third surface integral. And we were setting it up as
a double integral with respect to r and theta. And we just had to
set up the bounds. And we know that r takes
on values between 0 and 1. And theta takes on values
between 0 and 2 pi. So r, we're going to integrate
with respect to r first. r takes on values
between 0 and 1. And theta takes on values
between 0 and 2 pi. And so now we are
ready to integrate. So let's do the first part. Let's do this inside
part right over here. And I'm just going to
rewrite the outside part. So this is going
to be equal to-- we have our square root of 2
times the integral from 0 to 2 pi of-- and we have
d theta right over here. So that's the outside. This inside part
right over here, we can rewrite it as
if we distribute the r. It's r minus r squared
cosine of theta. Now we're going to
integrate with respect to r. So when we integrate with
respect to r, cosine of theta is just a constant. So if you integrate
this with respect to r, you get-- and I'll do
it in that pink color-- if you integrate with respect
to r, the antiderivative of r is r squared over 2. And the antiderivative
of r squared is r cubed over 3 minus r
cubed over 3 cosine theta. This is just a constant. And we're going to
evaluate that from 0 to 1. So when you would
evaluate it at 1, you get 1/2 minus
1/3 cosine theta. So you get 1/2-- I'll just
do it right over here-- 1/2 minus 1/3 cosine theta. And then minus both of
these evaluated at 0, well those are
just going to be 0. 0 squared minus 0
squared times whatever. It's all going to be 0. So this business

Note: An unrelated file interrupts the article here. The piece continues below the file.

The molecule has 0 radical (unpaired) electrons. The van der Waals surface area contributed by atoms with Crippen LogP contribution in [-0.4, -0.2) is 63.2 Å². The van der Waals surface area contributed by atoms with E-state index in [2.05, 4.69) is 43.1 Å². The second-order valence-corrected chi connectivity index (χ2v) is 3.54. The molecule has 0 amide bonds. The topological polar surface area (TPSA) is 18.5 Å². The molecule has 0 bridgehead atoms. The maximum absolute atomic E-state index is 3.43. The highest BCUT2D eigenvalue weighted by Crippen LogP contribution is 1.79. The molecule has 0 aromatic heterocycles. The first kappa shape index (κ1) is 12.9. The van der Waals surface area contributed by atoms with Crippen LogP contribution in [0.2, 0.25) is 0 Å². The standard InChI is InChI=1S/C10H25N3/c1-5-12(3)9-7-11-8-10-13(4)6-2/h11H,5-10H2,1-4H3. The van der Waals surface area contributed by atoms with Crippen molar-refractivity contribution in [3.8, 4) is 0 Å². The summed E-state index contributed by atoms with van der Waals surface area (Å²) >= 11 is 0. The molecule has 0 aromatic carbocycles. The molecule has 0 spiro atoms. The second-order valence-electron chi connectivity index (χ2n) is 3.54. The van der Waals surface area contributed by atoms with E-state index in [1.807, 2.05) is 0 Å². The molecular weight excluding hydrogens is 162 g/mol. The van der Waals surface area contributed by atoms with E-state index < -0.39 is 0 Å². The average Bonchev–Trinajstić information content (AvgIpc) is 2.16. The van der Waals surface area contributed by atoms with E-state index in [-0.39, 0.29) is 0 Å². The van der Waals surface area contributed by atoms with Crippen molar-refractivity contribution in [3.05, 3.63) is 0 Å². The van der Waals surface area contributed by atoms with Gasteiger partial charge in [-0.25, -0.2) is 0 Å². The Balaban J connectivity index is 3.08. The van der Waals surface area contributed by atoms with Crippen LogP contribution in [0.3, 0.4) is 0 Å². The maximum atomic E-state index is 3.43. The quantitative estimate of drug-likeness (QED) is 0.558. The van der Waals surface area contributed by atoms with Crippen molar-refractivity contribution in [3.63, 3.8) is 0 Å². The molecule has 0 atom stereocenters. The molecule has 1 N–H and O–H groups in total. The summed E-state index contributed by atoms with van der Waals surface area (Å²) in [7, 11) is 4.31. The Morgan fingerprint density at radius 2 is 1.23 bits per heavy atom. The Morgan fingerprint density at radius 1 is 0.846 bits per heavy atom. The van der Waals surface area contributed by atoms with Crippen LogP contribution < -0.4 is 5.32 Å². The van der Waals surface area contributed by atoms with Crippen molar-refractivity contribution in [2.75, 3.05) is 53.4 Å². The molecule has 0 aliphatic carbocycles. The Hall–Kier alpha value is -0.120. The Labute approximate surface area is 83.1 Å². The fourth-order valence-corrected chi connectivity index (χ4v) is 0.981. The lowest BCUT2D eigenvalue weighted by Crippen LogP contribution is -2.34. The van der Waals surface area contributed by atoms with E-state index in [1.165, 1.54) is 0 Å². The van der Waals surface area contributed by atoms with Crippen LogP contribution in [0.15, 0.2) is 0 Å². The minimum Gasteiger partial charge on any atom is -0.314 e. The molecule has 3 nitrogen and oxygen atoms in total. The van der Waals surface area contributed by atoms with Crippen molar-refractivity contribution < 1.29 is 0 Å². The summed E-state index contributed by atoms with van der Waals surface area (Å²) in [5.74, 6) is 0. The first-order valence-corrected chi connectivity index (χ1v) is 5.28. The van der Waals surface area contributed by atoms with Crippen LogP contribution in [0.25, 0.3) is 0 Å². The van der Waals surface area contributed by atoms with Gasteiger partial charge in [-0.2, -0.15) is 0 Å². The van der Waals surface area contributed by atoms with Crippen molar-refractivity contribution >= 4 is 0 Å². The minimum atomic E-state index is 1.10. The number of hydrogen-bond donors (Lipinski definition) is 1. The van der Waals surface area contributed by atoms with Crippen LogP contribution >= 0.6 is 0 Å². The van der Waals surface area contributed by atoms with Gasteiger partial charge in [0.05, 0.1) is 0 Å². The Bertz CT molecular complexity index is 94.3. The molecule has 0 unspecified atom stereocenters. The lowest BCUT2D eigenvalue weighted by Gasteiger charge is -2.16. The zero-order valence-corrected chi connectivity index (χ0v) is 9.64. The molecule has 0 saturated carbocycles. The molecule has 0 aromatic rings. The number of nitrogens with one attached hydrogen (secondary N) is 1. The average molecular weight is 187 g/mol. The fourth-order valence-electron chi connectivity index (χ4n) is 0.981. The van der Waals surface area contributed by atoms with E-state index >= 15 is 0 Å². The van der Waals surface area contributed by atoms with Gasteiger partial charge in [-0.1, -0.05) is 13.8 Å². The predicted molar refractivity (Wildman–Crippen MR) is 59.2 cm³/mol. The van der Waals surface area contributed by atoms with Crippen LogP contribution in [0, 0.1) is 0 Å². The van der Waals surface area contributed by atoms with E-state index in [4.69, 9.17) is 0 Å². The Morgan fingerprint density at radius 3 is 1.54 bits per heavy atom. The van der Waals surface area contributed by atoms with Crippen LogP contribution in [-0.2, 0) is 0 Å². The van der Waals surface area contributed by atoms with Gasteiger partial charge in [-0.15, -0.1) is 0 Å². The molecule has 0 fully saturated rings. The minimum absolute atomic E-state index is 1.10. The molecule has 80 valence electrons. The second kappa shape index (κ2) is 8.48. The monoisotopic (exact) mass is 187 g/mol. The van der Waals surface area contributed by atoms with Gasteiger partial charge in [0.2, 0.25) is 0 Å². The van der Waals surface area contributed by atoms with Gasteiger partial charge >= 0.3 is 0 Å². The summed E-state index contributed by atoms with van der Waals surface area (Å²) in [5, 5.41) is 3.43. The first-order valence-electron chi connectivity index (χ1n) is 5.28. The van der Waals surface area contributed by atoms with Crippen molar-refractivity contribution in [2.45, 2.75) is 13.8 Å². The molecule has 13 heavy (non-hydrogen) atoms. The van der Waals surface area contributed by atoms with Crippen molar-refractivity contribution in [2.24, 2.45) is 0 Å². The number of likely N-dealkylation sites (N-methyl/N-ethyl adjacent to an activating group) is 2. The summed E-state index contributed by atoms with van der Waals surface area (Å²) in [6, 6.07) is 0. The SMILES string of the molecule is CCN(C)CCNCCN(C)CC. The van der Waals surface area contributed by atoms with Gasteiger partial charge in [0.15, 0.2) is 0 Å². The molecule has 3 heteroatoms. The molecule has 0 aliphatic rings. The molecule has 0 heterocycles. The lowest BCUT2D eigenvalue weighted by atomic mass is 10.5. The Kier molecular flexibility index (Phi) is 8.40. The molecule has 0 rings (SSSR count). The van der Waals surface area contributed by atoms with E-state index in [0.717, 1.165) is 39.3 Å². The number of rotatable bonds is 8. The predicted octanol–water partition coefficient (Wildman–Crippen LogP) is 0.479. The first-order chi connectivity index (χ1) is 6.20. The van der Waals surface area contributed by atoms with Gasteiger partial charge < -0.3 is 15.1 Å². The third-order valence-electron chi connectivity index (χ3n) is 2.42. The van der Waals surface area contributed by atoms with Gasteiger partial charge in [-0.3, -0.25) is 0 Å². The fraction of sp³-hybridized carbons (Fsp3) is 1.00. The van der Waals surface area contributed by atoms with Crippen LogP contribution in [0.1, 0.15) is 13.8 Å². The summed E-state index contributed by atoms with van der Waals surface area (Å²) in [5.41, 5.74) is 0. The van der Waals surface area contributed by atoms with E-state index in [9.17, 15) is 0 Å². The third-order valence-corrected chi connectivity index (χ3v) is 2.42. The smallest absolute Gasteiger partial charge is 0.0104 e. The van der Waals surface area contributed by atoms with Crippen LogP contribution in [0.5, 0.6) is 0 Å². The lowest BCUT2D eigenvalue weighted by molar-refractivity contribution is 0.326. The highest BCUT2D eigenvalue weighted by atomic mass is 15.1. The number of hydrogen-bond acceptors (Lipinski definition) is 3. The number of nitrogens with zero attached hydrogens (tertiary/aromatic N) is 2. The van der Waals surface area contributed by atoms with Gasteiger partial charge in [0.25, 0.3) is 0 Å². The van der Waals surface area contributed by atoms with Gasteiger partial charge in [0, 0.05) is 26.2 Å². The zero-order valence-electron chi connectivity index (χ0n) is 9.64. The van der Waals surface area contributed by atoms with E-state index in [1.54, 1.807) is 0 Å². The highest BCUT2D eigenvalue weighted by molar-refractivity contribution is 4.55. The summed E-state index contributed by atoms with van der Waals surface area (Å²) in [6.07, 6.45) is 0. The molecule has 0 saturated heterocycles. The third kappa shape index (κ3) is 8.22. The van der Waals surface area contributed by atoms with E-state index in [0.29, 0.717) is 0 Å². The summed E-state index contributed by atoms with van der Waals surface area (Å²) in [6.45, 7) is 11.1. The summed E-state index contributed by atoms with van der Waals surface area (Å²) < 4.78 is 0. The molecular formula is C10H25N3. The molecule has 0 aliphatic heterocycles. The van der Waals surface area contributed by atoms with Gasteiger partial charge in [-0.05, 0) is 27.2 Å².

right over here just evaluates to 1/2 minus
1/3 cosine of theta. And so we get the integral. This is all going
to be equal now to the square root of 2 times
the integral from theta 0 to 2 pi of 1/2 minus 1/3
cosine of theta d theta. And this is equal to
square root of 2 times the antiderivative
of 1/2 is 1/2 theta. And the antiderivative of
cosine theta is sine theta. So minus 1/3 sine theta. And we're evaluating
it from 0 to 2 pi. When you evaluate
these at 2 pi, you have-- let me just write it all
out-- this is the home stretch. I don't want to make
a careless mistake. We have square root of 2 times--
let's evaluate it at 2 pi-- 1/2 times 2 pi is pi minus
1/3 times sine of 2 pi-- well that's just going to be 0. And when you evaluate it
at 0, 1/2 times 0 is 0. Sine of 0 is 0. So that all comes out to 0. So all of this business
simplifies to pi. And we are done. We've evaluated surface three. It is square root of 2, or
the third surface integral, or the surface integral
over surface three. It is square root of 2 pi. And we are done. So this part right over
here is square root 2, or root 2, times pi. So this entire surface
integral that we started like 80 videos ago, evaluates
to-- the orange part evaluates to 0. The blue part, 3 pi over 2. And then the magenta part
is square root of 2 pi. So we're left with 3 pi over
2 plus the square root of 2 pi is the value of our
original surface integral.